Baby and Durk are like the musical Jordan and Pippen… sort of.
Lil Baby and Lil Durk: He’s the voice, and he’s the hero, as we’re informed on the introductory track on their collaborative album The Voice of the Heroes, nicknames that imply a certain level of authenticity mingled within their superstardom — and suggest a certain level of significance to the pairing of these two performers, like it was destined by fate or else written in the stars. It’s a partnership that couldn’t have happened at a better time in either artist’s career: Durk, a man who’s survived a disastrous major label flop and rebuilt his image and sound from the ground up — and who’s been riding high since securing a coveted Drake feature last summer — has finally achieved mainstream success, albeit partly from his close association with the late King Von. Baby’s trajectory has been more straightforward (one direction: up), but one also paved with hard work from his lowly beginnings as Quality Control’s towel boy. The fruits of their labors have finally paid off, and this is their victory lap; the fact that Durk also has a solo album titled The Voice helps to underscore how much this entire operation is an exercise in pure publicity, but the two have such strong, natural chemistry that it’s easy to ignore that.
In fact, it would be more accurate to say the two are in lockstep with one another, playing off each other’s vocal harmonies and verses with the type of tenacity not presented on one-off outings like these. Indeed, hearing Baby and Durk rap together is like watching Michael Jordan and Scottie Pippen playing alongside one another on the ‘92 Chicago Bulls: bearing witness to the joint efforts of two young cultural sensations in their prime. For Jordan and Pippen, that manifested physically; for Durk and Baby, it’s artistically… sort of. They’re not exactly seeking to broaden their horizons here, but that’s easily for the best; they instead dig into their collective strengths and hone in on improving those together.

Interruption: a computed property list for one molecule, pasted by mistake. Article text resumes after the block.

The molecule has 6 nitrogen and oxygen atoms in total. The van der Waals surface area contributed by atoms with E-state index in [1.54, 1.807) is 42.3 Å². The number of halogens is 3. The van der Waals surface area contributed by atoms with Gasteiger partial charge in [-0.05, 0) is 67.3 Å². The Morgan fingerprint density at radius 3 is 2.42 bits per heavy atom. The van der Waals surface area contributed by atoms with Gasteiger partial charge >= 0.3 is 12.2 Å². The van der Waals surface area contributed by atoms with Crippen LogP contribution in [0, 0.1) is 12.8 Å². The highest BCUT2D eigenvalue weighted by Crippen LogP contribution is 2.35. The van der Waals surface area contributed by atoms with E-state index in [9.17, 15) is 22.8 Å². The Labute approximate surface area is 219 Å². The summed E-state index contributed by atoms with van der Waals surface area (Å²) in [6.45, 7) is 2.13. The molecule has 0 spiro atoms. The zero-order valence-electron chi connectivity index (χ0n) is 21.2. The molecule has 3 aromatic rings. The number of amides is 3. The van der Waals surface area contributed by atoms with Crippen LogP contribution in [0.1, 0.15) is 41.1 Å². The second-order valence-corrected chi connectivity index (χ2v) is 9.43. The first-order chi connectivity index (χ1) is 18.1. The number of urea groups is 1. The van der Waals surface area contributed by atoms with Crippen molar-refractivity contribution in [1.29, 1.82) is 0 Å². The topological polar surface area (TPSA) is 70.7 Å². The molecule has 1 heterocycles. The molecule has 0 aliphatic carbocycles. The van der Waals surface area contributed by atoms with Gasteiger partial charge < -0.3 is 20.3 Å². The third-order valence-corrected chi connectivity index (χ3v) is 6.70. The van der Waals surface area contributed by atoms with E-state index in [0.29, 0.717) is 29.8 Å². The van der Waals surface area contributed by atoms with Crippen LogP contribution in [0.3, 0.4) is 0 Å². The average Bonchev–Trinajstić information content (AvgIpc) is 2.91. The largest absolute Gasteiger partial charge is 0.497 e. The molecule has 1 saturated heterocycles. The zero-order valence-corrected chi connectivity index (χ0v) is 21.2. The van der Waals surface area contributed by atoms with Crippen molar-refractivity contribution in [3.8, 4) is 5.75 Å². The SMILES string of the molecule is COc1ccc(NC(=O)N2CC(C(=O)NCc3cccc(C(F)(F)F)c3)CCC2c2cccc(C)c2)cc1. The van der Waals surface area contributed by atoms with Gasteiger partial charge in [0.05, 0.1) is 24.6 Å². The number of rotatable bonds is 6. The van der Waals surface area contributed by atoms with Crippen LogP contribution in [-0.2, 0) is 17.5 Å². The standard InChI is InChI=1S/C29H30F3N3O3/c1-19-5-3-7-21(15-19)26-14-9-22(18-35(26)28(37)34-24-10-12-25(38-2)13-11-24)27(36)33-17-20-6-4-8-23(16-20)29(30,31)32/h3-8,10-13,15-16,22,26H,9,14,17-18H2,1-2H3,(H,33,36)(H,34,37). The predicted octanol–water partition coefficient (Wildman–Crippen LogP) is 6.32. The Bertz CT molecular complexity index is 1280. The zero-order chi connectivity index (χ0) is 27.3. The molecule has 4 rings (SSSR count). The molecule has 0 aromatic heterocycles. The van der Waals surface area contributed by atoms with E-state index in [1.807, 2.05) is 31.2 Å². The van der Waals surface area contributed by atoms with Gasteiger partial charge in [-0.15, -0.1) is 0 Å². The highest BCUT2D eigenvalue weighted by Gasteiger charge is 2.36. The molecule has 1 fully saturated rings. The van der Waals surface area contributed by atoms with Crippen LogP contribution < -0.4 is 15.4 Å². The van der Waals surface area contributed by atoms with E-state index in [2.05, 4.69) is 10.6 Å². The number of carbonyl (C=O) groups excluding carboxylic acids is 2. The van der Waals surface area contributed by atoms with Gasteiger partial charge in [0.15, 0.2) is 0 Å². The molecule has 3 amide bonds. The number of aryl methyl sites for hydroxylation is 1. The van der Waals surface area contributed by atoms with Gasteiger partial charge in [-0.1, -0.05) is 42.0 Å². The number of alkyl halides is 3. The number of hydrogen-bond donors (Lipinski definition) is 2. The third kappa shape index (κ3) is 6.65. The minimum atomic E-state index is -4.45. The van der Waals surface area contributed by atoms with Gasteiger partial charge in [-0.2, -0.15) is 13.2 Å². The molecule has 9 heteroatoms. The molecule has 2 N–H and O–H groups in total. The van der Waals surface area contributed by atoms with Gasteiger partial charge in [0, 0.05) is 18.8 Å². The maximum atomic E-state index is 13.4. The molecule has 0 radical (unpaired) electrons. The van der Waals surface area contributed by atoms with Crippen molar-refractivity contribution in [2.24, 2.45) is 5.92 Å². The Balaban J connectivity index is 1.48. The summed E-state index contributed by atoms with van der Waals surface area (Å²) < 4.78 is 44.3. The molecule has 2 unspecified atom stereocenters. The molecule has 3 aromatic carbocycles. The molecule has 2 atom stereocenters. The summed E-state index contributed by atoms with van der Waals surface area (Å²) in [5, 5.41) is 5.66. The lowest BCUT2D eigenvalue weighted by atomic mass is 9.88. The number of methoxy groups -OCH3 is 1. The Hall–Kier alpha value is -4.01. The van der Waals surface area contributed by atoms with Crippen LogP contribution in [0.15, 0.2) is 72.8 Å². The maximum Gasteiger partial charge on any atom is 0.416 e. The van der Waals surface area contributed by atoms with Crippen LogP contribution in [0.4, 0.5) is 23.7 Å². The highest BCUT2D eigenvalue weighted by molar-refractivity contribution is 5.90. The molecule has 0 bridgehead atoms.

While the two operate with such ease around one another sonically, they also wisely know when to allow space for the individual. “Still Runnin,” which has Meek Mill show up for some reason, finds a triumphant Durk sound invigorated as he promises retribution against his enemies with a sinister resolve; Baby follows up after, who’s as determined, but more subdued. When one goes in, the other wisely ducks out; in this, they achieve a type of harmony missing from many projects of this ilk, often by sticking to the core dynamics of their respected stylings. “That’s Facts” has Baby vocally sauntering around Wheezy’s bouncing drum beat patterns, crafting a slick chorus from whistling and bragging about buying pretty girl’s lunches in the 5th grade. Durk follows up, creating his own sticky melody by complaining that Google doesn’t have his net worth right and laments that he fucks “too many bitches” who also happen to fuck Gunna, a rather odd predicament to be in. Which is to say that the two have limitations — Durk is a bit of a lothario, to put it mildly — and one’s mileage for this type of music will vary by how enthused they are for this newer wave of genuine “street” music. Admittedly, they’re not the greatest MCs of all time, but are also both very good at the things they do well, like flexing their bustdown pateks gifted from Young Thug (“2040”) and singing about staying abstinent during Ramadan (“Who I Want”). The result is plenty enough to help this fruitful partnership live up to its grandiose title’s namesake.
Published as part of Album Roundup — June 2021 | Part 3.